El podcast de Julio Chojeda Torres: Episodio 1

Welcome to Julio’s first podcast episode. After passing around different ways Julio could blog without having to type too much with weakened hands, I said, “Why don’t we just record our conversations and put them on your blog in a podcast?” So that is what we have done, and we hope this will help Julio both stay in contact with his friends in the disability and education communities abroad, as well as anyone else interested in hearing reflections from a person with spinal muscular atrophy hailing from Lima. Unfortunately, we don’t have the manpower to transcribe/translate the episodes for now, but I hope this letter from Julio, dictated in Spanish using Dragon and translated by yours truly, will serve as a nice summary for non-Spanish speakers or those unable to play the audio.

Hello friends,

My name is Julio Chojeda Torres. I have had spinal muscular atrophy since birth, I live in Peru, and I don’t do much. I am 68 years old. To live so long with this neurological condition is a miracle not only in my country, but in any third world country, because the laws in favor of people with disabilities do not work, not only because of a lack of budgeting, but because they are often not enforced.

You ask me if Peru is a developing country or a third-world country. For me, both terms mean the same thing, and they are used to refer to poor countries of our Latin America, the countries located on the African continent, and any other continent if the country is in a situation of poverty. The term “third world” was used for the first time during the Cold War to refer to non-allied countries, while the United States and its allies were dubbed “first world” and Russia and its supporters, “second world.” The term “developing countries” sounds better and is less pejorative, because we only ever know our own single world.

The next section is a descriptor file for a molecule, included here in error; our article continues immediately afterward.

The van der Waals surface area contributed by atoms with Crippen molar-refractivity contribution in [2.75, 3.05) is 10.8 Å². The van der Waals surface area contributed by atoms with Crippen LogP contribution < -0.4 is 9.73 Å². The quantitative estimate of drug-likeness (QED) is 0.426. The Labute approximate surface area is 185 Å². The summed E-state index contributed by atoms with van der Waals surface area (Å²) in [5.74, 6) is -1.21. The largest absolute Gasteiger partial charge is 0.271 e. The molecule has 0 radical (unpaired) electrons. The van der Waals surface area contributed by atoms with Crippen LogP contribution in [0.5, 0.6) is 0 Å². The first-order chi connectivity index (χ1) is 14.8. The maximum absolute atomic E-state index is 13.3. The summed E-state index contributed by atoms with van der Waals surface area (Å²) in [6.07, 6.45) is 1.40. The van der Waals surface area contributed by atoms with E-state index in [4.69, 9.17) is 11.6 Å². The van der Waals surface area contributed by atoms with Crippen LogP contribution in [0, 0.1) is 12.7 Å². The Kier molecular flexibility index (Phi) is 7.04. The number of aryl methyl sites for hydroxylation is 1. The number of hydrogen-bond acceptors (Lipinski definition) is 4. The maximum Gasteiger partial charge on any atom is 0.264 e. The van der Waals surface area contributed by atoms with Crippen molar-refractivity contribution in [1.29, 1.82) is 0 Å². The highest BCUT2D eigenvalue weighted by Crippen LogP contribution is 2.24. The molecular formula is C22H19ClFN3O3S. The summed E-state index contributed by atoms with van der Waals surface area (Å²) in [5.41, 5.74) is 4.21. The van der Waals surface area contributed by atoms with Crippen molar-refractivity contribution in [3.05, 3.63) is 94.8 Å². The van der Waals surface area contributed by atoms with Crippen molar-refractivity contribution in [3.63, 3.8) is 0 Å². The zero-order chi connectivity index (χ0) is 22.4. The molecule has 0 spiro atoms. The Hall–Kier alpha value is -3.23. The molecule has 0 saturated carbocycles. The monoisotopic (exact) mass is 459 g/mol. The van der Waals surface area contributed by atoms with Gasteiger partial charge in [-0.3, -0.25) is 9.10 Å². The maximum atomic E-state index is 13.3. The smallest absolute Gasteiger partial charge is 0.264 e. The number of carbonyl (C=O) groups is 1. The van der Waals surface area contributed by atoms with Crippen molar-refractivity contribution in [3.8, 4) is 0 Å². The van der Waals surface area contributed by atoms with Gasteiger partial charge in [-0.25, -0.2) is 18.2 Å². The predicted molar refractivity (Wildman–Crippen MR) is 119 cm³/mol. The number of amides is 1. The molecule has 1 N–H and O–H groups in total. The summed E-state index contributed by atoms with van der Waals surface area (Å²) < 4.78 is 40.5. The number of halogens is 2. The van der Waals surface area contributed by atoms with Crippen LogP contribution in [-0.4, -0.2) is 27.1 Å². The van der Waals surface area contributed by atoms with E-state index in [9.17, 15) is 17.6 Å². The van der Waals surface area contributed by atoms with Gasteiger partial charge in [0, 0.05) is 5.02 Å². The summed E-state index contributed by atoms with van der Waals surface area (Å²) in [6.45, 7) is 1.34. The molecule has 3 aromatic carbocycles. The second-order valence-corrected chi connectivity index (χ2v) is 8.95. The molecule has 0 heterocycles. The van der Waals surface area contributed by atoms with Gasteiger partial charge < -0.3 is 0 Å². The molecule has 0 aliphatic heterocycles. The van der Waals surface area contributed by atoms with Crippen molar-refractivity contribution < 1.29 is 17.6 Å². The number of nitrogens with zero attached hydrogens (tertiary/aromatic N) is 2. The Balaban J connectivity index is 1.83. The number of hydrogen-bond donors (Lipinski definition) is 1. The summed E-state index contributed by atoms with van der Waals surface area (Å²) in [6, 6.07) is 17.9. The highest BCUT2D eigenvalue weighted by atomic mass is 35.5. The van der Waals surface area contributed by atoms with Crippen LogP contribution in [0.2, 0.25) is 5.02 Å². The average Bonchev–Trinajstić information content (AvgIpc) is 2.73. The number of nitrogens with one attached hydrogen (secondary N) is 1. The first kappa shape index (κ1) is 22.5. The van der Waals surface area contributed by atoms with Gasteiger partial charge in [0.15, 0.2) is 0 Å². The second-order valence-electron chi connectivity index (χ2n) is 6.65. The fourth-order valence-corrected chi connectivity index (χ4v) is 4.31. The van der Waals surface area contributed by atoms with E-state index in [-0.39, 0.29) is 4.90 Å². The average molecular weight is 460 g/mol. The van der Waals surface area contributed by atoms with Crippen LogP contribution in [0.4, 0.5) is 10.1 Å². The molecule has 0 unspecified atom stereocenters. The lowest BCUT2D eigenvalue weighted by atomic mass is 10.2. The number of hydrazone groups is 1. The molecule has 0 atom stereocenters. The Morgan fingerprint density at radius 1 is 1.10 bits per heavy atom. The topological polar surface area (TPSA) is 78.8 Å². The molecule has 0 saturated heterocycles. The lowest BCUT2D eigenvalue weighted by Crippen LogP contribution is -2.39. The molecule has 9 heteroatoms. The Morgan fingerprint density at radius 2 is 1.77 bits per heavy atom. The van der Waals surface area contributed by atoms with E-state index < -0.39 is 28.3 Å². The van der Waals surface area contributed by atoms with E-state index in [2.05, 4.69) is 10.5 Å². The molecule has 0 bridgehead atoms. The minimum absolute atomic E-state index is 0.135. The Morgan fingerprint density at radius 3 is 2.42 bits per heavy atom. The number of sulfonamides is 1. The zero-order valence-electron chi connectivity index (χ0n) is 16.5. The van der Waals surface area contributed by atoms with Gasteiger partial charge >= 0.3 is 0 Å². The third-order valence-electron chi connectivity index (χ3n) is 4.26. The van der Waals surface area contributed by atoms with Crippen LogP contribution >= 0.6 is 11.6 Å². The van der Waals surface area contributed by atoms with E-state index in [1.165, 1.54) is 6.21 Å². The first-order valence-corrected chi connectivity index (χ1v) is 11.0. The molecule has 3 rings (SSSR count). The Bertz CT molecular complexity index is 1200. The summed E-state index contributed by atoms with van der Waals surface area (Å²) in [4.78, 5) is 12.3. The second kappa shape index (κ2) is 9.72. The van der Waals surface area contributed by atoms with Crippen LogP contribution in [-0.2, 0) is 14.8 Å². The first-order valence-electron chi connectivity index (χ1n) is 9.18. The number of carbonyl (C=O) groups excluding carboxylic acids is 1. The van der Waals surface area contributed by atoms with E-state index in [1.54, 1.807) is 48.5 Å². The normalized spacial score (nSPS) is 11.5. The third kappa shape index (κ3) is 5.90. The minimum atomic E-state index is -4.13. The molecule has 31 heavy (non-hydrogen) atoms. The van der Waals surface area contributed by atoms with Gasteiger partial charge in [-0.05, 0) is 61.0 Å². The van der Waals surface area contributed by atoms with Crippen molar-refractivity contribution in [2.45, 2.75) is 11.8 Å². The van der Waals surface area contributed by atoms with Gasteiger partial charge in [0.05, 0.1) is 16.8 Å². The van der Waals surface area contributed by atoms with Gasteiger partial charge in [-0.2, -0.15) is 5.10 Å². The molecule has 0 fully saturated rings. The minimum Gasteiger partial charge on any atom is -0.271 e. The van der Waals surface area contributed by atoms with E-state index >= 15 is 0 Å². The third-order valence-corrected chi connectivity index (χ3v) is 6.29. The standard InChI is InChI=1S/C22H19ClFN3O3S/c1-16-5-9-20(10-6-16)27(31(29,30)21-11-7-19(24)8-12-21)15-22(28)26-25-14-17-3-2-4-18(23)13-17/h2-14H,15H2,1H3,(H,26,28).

Matt, you ask me if Peru could become a first-world country in the span of a decade, as some people claim. If the question was answered by someone from today’s government or another representative of the governing elite, he would tell you that the gross domestic product of Peru has increased considerably in the last 20 years and that becoming a first-world country would be around the corner. When I was a child, I was intrigued by a quote that the famous researcher of the Peruvian reality, Antonio Raimondi, had expressed at the end of the nineteenth century, referring to his enormous riches: “Peru was a beggar sitting on a bank of gold.” In the 50s, the export products of this “beggar” were sugar and cotton, as well as copper, silver and gold. Sixty years later, Peru is not an industrialized country, and as before, it continues to sell raw material to first-world countries, including China, without receiving the just compensation it deserves for being the owner of such natural resources. Economic growth is not the same as development, and Peru, without solid institutions like the judiciary, which does not ensure the law prevails over the interests of the government of the day or other groups with power, it is still far from achieving that national objective that history would approve.

That is all, friends. Until next time.

Thank you,


PS. Websites describing the situation of abandonment of people with disabilities in Villa Rica, northeast of Lima.


The situation of people with disabilities in Lima is not much different, even if appearances say otherwise.

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